Kids gather around the nightly fire at Camp Fantastic in Front Royal. (Daniel C. Britt/THE WASHINGTON POST)

My daughter, all four feet and 45 pounds of her, is asking to go to an overnight Girl Scout camp this summer. Actually, she’s begging.

I’m torn. It’s only two nights and not far from home, and it promises tons of fun activities. On the other hand, she’s 6 and only in kindergarten, and has never spent the night away from home with anyone but her grandparents. We are well into camp registration season, so I need to decide soon whether to let her go on her first great solo ad­ven­ture or wait a year or two.

How can you tell if your child is ready for a sleep-away camp? It’s difficult to set a hard-and-fast age because kids vary so much developmentally. So I asked Peg Smith, CEO for the American Camp Association, how parents can make the decision and how they can prepare children for their first overnight camp.

The average age for a first trip to overnight camp is between 7 and 9 years old, Smith said, but it really depends on the child. A mature 6-year-old might be ready to go, while an immature 10-year-old might not be able to handle it.

Smith said parents should consider whether their child has been away from them overnight before, either with friends or family members, and how she has handled those separations.

“A lot of it has to do with the child’s expectations,” Smith said. “It depends if they have friends who are going, and if they have had these separations before. Really, it’s the child’s expectations that will drive the experience, and determine your confidence in them. I remember my son wanted to go to camp when he was about 7, and I had this bubble over my head saying ‘you’re not ready to do that.’ But he was.”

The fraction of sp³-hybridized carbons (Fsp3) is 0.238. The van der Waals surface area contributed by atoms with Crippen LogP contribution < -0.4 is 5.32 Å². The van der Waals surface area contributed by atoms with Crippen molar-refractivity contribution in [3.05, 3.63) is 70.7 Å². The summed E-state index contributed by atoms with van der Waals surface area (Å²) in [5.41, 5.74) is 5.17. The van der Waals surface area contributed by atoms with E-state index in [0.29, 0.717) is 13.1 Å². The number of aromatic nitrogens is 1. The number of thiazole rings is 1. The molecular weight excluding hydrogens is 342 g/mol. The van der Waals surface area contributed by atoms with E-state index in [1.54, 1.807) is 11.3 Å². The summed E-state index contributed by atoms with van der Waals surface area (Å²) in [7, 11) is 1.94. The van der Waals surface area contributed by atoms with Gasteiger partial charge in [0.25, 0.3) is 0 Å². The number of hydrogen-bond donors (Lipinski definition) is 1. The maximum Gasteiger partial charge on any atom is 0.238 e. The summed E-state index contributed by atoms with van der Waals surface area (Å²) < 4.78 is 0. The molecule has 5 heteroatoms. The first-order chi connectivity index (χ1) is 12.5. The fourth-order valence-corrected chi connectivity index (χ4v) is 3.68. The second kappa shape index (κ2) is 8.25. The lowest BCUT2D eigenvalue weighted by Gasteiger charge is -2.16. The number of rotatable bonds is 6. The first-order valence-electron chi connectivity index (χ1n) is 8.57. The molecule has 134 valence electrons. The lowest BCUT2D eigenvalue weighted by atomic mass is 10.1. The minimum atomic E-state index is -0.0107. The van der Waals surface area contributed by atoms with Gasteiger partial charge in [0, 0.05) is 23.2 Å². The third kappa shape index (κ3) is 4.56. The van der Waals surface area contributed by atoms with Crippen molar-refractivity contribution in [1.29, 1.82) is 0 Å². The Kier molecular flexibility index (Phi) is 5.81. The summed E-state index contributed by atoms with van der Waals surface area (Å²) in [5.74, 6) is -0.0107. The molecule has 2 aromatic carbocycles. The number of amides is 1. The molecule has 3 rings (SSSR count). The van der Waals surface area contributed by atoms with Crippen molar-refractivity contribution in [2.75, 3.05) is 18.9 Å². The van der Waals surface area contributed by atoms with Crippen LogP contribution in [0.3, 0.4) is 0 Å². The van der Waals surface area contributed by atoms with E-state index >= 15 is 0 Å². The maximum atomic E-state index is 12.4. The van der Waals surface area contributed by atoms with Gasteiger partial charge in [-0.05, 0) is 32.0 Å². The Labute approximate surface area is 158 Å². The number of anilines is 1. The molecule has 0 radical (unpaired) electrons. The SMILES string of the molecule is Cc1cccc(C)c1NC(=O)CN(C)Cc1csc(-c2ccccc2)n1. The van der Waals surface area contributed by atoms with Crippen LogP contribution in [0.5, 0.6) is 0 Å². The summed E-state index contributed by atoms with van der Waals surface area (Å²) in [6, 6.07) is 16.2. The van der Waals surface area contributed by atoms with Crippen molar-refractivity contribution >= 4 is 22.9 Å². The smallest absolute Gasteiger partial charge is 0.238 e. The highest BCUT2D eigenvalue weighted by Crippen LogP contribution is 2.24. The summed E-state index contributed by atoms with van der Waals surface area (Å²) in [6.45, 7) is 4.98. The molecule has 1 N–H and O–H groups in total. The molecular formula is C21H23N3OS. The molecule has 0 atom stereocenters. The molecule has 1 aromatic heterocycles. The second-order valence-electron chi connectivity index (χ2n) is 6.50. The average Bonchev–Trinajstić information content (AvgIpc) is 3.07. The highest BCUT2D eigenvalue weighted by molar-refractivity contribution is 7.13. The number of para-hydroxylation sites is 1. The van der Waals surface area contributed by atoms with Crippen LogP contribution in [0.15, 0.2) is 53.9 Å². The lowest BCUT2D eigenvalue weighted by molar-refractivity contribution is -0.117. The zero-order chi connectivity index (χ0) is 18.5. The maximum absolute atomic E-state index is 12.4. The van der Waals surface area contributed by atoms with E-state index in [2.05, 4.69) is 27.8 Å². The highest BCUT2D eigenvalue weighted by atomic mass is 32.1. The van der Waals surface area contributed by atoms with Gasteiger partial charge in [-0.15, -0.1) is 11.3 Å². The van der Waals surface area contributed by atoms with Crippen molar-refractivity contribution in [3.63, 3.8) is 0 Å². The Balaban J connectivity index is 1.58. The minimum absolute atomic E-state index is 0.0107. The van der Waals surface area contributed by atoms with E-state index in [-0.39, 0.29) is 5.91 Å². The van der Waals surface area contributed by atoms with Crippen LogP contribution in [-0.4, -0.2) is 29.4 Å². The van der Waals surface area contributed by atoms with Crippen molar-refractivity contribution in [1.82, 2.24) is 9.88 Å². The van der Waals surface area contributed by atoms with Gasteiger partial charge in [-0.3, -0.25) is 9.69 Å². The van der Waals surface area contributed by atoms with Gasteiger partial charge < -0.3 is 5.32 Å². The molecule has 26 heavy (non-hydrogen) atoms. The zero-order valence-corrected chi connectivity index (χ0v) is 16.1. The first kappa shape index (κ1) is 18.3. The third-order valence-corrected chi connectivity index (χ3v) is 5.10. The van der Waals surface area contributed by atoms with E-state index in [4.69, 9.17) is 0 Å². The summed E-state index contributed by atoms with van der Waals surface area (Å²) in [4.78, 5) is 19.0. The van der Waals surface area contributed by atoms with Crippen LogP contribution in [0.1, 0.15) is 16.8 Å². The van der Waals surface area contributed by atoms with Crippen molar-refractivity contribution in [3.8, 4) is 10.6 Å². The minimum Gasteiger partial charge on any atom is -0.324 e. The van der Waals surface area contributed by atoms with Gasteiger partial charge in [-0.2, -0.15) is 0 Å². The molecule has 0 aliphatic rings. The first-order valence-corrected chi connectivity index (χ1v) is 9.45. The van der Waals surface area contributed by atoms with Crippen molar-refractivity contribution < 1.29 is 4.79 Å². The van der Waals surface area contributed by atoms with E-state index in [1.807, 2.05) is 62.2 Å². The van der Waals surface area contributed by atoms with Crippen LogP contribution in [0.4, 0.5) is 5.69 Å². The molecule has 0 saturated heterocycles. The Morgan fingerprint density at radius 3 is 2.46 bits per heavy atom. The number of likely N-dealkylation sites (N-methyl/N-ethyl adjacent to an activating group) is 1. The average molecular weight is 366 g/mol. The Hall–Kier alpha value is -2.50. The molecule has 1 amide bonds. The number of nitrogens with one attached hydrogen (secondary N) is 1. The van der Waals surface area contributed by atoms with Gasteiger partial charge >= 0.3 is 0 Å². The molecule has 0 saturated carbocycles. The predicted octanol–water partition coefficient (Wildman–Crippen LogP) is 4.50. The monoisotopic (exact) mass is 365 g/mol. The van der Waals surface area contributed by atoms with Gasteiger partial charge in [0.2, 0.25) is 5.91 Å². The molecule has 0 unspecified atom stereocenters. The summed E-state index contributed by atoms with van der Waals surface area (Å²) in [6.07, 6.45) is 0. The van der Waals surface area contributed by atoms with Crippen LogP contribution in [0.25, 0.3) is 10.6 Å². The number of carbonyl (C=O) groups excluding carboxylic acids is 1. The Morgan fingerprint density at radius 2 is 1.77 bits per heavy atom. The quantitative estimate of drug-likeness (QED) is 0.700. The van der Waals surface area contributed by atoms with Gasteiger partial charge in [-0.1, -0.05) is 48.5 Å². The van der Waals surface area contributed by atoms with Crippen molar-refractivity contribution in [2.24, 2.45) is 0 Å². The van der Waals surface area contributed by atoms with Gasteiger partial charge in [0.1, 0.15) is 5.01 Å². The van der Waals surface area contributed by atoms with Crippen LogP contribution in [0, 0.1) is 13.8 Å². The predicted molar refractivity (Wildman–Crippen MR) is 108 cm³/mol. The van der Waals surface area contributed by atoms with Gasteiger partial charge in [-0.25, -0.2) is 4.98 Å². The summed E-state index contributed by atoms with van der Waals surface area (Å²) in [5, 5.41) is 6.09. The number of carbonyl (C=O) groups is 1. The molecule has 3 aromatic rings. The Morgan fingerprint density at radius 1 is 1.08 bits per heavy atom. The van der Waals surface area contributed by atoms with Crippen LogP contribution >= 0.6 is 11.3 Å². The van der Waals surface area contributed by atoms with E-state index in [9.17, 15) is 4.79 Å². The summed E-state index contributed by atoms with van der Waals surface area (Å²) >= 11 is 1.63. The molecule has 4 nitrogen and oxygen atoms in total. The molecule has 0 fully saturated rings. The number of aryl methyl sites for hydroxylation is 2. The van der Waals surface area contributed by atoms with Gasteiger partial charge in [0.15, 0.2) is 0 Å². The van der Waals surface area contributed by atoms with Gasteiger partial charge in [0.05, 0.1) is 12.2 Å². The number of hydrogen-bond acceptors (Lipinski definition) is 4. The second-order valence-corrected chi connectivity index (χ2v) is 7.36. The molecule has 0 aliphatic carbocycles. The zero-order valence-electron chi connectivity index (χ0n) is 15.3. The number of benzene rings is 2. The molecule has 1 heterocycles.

Talking to the child about camp and what her expectations are can help you decide if she understands what camp is, and if she is ready to go, Smith said. Parents should also compare their child’s age with the ages of the other campers to make sure it will be a good fit, with a small counselor-to-camper ratio for the youngest children. One counselor for six children is a good size for kids ages 6 to 8, Smith said.

“Your confidence really falls into two areas: Your child’s ability to manage the separation, and your confidence in the camp,” said Smith, who recommends parents visit the site for suggestions on how to find the right camp for your child, preparing her for the separation and dealing with homesickness.

If you decide to send her to camp, find out how the camp deals with homesickness, which is a natural part of going away, Smith said. But don’t tell your child that she can call you if she gets sad or homesick, because that will set her up with the idea that she will be scared or lonely. Instead, talk about all of the fun things she will be doing, either things she already likes to do, or new activities. Focus on the positive things that she will get from camp.

Bring on the s’mores, I guess. If my daughter is this enthusiastic, I might have to take a chance and let her try it.

How old was your child when you sent him to camp for the first time? Tell us about your experience in the comments section.

Follow us on Twitter at @onparenting